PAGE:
It should be noted that he will likely start the season on the left, with neither Rashford or Anthony Martial (£8.0m) fit and Mason Greenwood (£7.5m) likely to start on the right in order to fit him and Cavani in the same lineup. Normally it is wise to wait on players that are new to the league, but the prospect of Jadon Sancho being overlapped by Luke Shaw (£5.5m) for the first few weeks is mouthwatering.
It has become an unfortunate trait of football Twitter to brand any league foreign to theirs as a ‘farmer’s league’, a rather derogatory way of belittling the quality of divisions abroad.
The term ‘Bundesliga tax’ is also banded around with similar flippancy. This exists, in part, due to the inconsistency suffered by Chelsea trio Timo Werner, Kai Havertz (£8.5m) and Christian Pulisic (£8.0m) following their moves from Germany.
For every Werner there is a Pierre-Emerick Aubameyang (£10.0m) or Heung-Min Son, both of whom have had excellent Premier League careers.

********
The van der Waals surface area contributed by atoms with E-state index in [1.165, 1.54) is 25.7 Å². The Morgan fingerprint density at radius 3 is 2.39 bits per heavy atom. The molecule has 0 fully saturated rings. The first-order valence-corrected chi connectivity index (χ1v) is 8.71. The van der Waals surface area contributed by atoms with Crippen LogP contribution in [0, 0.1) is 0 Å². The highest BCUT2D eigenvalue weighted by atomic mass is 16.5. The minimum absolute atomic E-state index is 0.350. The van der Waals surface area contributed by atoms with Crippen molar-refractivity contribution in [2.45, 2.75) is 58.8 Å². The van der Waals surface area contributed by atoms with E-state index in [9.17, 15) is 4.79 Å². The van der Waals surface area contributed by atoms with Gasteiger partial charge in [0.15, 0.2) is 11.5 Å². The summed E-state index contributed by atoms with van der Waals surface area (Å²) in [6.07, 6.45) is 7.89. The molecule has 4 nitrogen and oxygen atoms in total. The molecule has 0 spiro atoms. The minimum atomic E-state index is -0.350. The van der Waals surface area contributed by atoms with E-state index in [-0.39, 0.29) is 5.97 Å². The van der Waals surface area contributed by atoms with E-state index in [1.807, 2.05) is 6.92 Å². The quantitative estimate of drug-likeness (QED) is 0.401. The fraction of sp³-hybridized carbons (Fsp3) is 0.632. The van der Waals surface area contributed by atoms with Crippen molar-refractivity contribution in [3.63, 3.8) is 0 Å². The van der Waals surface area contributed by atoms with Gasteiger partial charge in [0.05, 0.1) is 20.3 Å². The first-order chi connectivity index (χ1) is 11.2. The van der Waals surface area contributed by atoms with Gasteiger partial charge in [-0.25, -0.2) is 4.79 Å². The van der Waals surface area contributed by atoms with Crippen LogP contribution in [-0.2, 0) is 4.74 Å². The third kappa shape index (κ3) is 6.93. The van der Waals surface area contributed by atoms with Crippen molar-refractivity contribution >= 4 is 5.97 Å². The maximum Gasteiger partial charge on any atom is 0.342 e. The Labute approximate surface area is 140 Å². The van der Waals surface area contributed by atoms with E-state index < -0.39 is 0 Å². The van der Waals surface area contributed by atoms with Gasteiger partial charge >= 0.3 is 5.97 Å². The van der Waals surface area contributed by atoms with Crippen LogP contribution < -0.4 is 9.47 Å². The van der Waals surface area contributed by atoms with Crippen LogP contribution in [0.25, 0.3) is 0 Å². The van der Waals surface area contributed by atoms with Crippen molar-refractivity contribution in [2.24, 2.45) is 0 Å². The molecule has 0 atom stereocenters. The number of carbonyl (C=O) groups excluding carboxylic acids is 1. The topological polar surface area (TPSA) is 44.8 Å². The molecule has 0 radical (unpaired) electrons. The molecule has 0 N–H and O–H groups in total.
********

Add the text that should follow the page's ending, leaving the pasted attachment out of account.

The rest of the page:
Data wise there doesn’t appear to be much evidence of the existence of this ‘tax’, Son’s numbers are miles better for Spurs than they ever were for Leverkusen and Auba’s early stats for Arsenal were very close to his Dortmund numbers.
Werner is seen as having had a poor first season for Chelsea, but his npxG+xA/90 total of 0.62 tracks closely to the 0.64 and 0.68 that he accrued in his first two seasons at RB Leipzig. It is more probable that the 0.93 he totaled in 19/20 is simply a spectacular outlier and not a true reflection of his likely output.